Schwanau — Naughty Nobles In The Upper Rhine Valley

After a week in the southwest it’s nice to find myself in Baden-Württemberg again; this time in the town of Schwanau, right at the French border along the Rhine River.

This is one of those places that had me totally interested in one of its former inhabitants, just as much as the place itself today.

Do I start with the who or the what? Coin toss…. the who wins!

Schwanau was once the home of the infamous (yes, infamous) Bärbel von Ottenheim. I say infamous because she was the mistress of the Jakob von Lichtenberg, a nobleman from the 15th century.

OK, shocking by medieval standards — but when she inherited Schloss Buchsweiler, his family went a little… ahhh, bananas, accusing her of witchcraft.

That must’ve been some woman to inherit an entire castle… what do I gotta do to get me one? ;-)

Two things to remember, the castle she inherited, Château Bouxwiller, now lies in France, not Germany (as does Château de Lichtenberg where Jakob was born). And you can see a relief of Bärbel’s likeness in the Liebieghaus in Frankfurt.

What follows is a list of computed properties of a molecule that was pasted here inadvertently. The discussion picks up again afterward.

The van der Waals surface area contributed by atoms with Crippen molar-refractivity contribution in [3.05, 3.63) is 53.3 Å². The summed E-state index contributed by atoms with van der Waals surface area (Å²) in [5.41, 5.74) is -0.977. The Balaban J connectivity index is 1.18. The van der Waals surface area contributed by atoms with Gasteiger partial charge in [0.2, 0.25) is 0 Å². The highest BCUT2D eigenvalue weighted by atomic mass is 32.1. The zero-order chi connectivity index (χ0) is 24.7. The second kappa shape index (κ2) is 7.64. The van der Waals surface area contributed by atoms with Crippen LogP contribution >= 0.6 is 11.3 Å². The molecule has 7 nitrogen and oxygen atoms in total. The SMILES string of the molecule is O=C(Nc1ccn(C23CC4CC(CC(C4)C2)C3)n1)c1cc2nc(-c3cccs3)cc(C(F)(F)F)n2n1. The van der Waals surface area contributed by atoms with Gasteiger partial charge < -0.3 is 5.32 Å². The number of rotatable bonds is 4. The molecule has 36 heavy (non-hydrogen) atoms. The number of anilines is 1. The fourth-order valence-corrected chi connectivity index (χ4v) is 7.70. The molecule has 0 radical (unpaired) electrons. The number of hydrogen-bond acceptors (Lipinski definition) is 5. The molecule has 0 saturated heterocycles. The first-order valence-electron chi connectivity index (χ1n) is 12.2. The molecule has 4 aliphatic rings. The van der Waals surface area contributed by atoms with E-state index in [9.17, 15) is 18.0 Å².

Now on to the what.

Hmm, what to do. What to do. Oh, yes, the Waldfest is a good idea, held every year in the middle of May, then there’s the Summer Festival in early July, the Winter Market at the end of November, the Bauernmarkt (Farmer Markets) in mid-September, and the Erntedankfest (Harvest Festival) and Hebstfest (Autumn Festival) in October.

In addition to all the festivals and markets you might want to stop by a couple of Schwanau’s churches. The Catholic church in the village of Ottenheim is a modern building, but the Evangelical churches in Allmannsweier (you’ll find this onion-domed church at Kirchplatz 4), Wittenweier and Nonnenweier are much older.

I think the one in Nonnenweier is really picturesque — shaded by trees alongside half-timbered houses.

As if walking around to see Schwanau’s churches isn’t enough, there are lots of foot and cycling paths that will take you all around the Upper Rhine Valley.

Ain’t Schwanau great? Where else will you find charming churches, fantastic festivals, and a sordid tale of naughty nobles?

 

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